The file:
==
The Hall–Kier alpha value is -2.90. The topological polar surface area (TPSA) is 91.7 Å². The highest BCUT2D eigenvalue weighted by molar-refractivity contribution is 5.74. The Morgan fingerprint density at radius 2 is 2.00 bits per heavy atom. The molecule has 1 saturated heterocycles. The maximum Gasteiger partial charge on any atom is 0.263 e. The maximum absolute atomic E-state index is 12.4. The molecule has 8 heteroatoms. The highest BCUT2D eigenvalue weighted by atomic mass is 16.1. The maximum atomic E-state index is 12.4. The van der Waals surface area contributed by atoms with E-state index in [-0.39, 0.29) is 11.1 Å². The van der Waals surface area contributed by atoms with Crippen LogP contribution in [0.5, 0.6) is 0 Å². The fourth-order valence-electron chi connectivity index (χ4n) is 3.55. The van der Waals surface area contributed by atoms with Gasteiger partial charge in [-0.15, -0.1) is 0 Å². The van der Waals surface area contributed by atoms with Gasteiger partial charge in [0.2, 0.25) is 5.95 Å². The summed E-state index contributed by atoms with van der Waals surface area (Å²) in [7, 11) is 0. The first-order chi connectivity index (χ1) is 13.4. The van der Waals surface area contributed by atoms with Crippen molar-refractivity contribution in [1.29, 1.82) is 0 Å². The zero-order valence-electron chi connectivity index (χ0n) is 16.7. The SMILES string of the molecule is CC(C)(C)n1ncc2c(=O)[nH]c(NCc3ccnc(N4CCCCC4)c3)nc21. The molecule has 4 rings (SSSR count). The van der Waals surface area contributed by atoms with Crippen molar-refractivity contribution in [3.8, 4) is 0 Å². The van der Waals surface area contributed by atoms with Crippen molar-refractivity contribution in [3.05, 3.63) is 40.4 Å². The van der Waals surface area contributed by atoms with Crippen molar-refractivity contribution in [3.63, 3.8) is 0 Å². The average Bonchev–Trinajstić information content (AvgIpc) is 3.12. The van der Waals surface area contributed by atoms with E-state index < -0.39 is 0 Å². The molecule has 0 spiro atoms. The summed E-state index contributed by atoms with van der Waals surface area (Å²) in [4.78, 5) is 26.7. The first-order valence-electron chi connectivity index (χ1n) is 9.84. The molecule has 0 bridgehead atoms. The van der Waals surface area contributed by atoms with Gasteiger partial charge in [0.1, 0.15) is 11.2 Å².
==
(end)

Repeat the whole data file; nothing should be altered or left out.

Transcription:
The Hall–Kier alpha value is -2.90. The topological polar surface area (TPSA) is 91.7 Å². The highest BCUT2D eigenvalue weighted by molar-refractivity contribution is 5.74. The Morgan fingerprint density at radius 2 is 2.00 bits per heavy atom. The molecule has 1 saturated heterocycles. The maximum Gasteiger partial charge on any atom is 0.263 e. The maximum absolute atomic E-state index is 12.4. The molecule has 8 heteroatoms. The highest BCUT2D eigenvalue weighted by atomic mass is 16.1. The maximum atomic E-state index is 12.4. The van der Waals surface area contributed by atoms with E-state index in [-0.39, 0.29) is 11.1 Å². The van der Waals surface area contributed by atoms with Crippen LogP contribution in [0.5, 0.6) is 0 Å². The fourth-order valence-electron chi connectivity index (χ4n) is 3.55. The van der Waals surface area contributed by atoms with Gasteiger partial charge in [-0.15, -0.1) is 0 Å². The van der Waals surface area contributed by atoms with Gasteiger partial charge in [0.2, 0.25) is 5.95 Å². The summed E-state index contributed by atoms with van der Waals surface area (Å²) in [7, 11) is 0. The first-order chi connectivity index (χ1) is 13.4. The van der Waals surface area contributed by atoms with Crippen molar-refractivity contribution in [1.29, 1.82) is 0 Å². The zero-order valence-electron chi connectivity index (χ0n) is 16.7. The SMILES string of the molecule is CC(C)(C)n1ncc2c(=O)[nH]c(NCc3ccnc(N4CCCCC4)c3)nc21. The molecule has 4 rings (SSSR count). The van der Waals surface area contributed by atoms with Crippen molar-refractivity contribution in [3.8, 4) is 0 Å². The van der Waals surface area contributed by atoms with Crippen molar-refractivity contribution in [3.05, 3.63) is 40.4 Å². The van der Waals surface area contributed by atoms with Crippen molar-refractivity contribution in [3.63, 3.8) is 0 Å². The average Bonchev–Trinajstić information content (AvgIpc) is 3.12. The van der Waals surface area contributed by atoms with E-state index < -0.39 is 0 Å². The molecule has 0 spiro atoms. The summed E-state index contributed by atoms with van der Waals surface area (Å²) in [4.78, 5) is 26.7. The first-order valence-electron chi connectivity index (χ1n) is 9.84. The molecule has 0 bridgehead atoms. The van der Waals surface area contributed by atoms with Gasteiger partial charge in [0.1, 0.15) is 11.2 Å².